I am a child of divorce who has been in shidduchim now for 10 years. Over the years, I’ve been privy to conversations of people discussing their deep distrust of children of divorce in shidduchim. I myself have been turned down for exactly that reason. Seeing as our parents’ marriages are not something we have any control over, it seems unfair that this is held against the children. Should people be putting so much weight on something out of the child’s/dater’s hands?
To be honest, I fear that addressing this question requires a measure of delicacy, nuance, care, and compassion that far exceeds my reach, and I remain, to no small degree, apprehensive of composing any reply at all. As such, I would like to ask mechila in advance, should any of that which is to follow cause even the slightest amount of pain or agmasnefesh to those who carry this oft heavy burden.
On the one hand, what has been stated is 100% correct. Of the likely many thousands of children in Klal Yisroel who come from divorced homes, not a single one of them is to blame, in any way whatsoever, for the dissolvement of their parents’ marriage. It is a reality that took place around them, not because of them. Furthermore, in many instances, the underlying issues were successfully concealed from the children, the divorce was amicable, lines of commination were always open and honest for the duration of the proceedings and beyond, and the children were able to maintain a strong, positive, and healthy self-image and emotional balance, ready to build strong, positive, healthy homes of their own. On the other hand, however, even in the best handled divorces, a child can become shattered internally.
Additionally, and regardless of where the blame lies, in many other cases, the children have been raised in a home with some highly overt and combustible combination of strife, anger, malcontent, apathy, resentment, and dysfunction. And as unfair a hand as they have been dealt, it is not uncommon for that image of a relationship to be deeply and profoundly absorbed into their psyche and identity. Consequently, that portrayal can also become their core foundation of what relationships are meant to be and look like, and ultimately, emerge prominently in their own marriage later in life. Attachment issues can also be cultivated as a result, among many other inter- and intrapersonal barriers. Parenthetically, and to be fair, the same can be said of those raised by parents who stayed together, but modeled an altogether terrible example of how a harmonious home and marriage should be constructed and conducted. A grave and sustained lack of shalom bayis in a home can raise identical, and sometimes far worse, struggles than those which are to be found in families where the marriage was terminated.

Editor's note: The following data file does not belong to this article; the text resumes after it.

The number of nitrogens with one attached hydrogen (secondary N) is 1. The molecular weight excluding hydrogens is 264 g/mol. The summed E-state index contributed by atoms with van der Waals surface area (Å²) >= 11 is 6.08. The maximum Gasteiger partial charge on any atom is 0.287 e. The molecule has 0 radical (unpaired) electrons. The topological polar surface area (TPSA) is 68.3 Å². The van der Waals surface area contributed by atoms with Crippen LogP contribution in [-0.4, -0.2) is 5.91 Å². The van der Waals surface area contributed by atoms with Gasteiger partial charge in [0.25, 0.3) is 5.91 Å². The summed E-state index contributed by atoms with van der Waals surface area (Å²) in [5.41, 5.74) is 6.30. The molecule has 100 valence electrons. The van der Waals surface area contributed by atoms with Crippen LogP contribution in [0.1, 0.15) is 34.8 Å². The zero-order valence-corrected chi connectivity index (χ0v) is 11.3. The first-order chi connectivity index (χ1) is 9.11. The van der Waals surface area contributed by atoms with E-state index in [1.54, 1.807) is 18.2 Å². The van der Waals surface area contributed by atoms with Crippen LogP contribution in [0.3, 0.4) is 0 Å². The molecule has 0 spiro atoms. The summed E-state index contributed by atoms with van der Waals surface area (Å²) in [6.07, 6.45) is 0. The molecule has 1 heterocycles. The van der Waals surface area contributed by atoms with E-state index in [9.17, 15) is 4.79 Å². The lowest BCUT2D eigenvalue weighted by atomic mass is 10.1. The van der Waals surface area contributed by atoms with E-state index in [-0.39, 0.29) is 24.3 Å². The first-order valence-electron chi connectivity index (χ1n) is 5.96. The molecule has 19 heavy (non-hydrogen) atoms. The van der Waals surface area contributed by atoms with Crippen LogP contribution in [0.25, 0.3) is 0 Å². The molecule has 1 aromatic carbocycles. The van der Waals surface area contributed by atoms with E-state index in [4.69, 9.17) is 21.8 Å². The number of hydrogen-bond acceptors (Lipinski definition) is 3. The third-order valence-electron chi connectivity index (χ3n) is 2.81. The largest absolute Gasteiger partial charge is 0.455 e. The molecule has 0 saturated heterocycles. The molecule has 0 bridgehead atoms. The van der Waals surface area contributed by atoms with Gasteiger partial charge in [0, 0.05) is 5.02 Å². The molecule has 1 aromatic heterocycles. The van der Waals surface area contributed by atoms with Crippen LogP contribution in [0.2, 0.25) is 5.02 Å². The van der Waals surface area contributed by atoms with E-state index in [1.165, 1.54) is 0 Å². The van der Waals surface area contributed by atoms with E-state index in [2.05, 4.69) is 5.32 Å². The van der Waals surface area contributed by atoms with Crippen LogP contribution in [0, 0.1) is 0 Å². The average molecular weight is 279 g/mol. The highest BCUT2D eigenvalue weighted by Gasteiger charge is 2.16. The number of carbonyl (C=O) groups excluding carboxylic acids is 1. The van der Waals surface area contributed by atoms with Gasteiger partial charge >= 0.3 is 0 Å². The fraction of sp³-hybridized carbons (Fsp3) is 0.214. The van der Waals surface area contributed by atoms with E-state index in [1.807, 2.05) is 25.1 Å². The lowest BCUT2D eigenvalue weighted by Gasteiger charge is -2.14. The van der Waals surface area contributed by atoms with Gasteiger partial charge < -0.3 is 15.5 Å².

Whatever the particulars of the case may be, there is good reason to be apprehensive about the capacity of a child reared in that type of an environment to foster a truly stable marriage as an adult. To be clear, though, while such a background is a credible concern, shedding what has been exhibited by one’s progenitors and striking out on one’s own new and wholesome path is eminently possible, even in the worst of divorces. In fact, it happens all the time, as can be evidenced beyond confutation by myriad examples past and present.
That being the case, the ensuing question becomes, how to properly approach a scenario where one has been redd to a prospect whose parents are no longer together? And while I cannot claim to possess the definitive answer, I do not believe one bit that the solution is to simply reject the shidduch out of hand. Who is to say that the bas kol which pronounced one’s future shidduch did not tie them to someone whose parents are divorced? In a certain sense, it is no different than turning down a shidduch over money, yichus, or prestige. And as is made clear by countless ma’asim and ma’amarim of gedolei Yisroel, setting aside a conceivably suitable shidduch before giving it fitting attention, and without a truly valid reason, is dangerous territory indeed, chas v’shalom.
Thus, it very much behooves a person in such a position to really look into the idea being proffered, provided that it is being presented as a reasonably meritorious one – and more specifically, to focus on their potential counterpart, rather than said counterpart’s forebearers. Is this person a yorei Shamayim and a baal or baalas middos tovos? Does their personality complement my own? Do we share similar hashkafos, goals, and aspirations? Is there a reliable and trustworthy reference who is as assured as one can ever be about any developing adult that this young man or woman has an upright and healthy outlook, and is buttressed enough to enter into a nurturing and growing marriage relationship? If one is willing to engage in thorough research and apposite hishtadlus, they just might find that everything they hoped and wished for is right there in front of them.
May the Moneh Mispar Lakochavim bestow an overabundance of chein v’chesed upon all those who find themselves sensing disadvantage or facing an uphill battle in any area of life.